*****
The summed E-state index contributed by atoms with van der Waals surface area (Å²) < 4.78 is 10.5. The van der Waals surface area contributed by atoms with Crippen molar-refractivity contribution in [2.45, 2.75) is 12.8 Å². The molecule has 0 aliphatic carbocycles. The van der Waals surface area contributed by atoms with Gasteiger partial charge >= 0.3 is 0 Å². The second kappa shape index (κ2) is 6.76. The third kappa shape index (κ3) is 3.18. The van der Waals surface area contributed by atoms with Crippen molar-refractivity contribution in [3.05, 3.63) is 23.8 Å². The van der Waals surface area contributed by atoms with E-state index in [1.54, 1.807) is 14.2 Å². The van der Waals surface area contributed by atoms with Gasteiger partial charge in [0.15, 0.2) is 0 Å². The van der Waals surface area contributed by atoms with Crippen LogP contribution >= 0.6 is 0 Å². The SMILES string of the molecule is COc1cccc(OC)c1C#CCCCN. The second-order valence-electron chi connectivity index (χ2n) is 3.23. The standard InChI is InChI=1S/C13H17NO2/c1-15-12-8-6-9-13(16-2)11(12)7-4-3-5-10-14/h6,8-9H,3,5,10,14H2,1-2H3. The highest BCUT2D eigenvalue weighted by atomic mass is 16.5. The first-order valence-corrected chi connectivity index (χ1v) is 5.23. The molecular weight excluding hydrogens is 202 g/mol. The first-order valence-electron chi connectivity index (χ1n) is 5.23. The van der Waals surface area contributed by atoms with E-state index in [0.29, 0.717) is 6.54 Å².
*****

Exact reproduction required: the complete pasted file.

The summed E-state index contributed by atoms with van der Waals surface area (Å²) < 4.78 is 10.5. The van der Waals surface area contributed by atoms with Crippen molar-refractivity contribution in [2.45, 2.75) is 12.8 Å². The molecule has 0 aliphatic carbocycles. The van der Waals surface area contributed by atoms with Gasteiger partial charge >= 0.3 is 0 Å². The second kappa shape index (κ2) is 6.76. The third kappa shape index (κ3) is 3.18. The van der Waals surface area contributed by atoms with Crippen molar-refractivity contribution in [3.05, 3.63) is 23.8 Å². The van der Waals surface area contributed by atoms with E-state index in [1.54, 1.807) is 14.2 Å². The van der Waals surface area contributed by atoms with Gasteiger partial charge in [0.15, 0.2) is 0 Å². The van der Waals surface area contributed by atoms with Crippen LogP contribution >= 0.6 is 0 Å². The SMILES string of the molecule is COc1cccc(OC)c1C#CCCCN. The second-order valence-electron chi connectivity index (χ2n) is 3.23. The standard InChI is InChI=1S/C13H17NO2/c1-15-12-8-6-9-13(16-2)11(12)7-4-3-5-10-14/h6,8-9H,3,5,10,14H2,1-2H3. The highest BCUT2D eigenvalue weighted by atomic mass is 16.5. The first-order valence-corrected chi connectivity index (χ1v) is 5.23. The molecular weight excluding hydrogens is 202 g/mol. The first-order valence-electron chi connectivity index (χ1n) is 5.23. The van der Waals surface area contributed by atoms with E-state index in [0.29, 0.717) is 6.54 Å².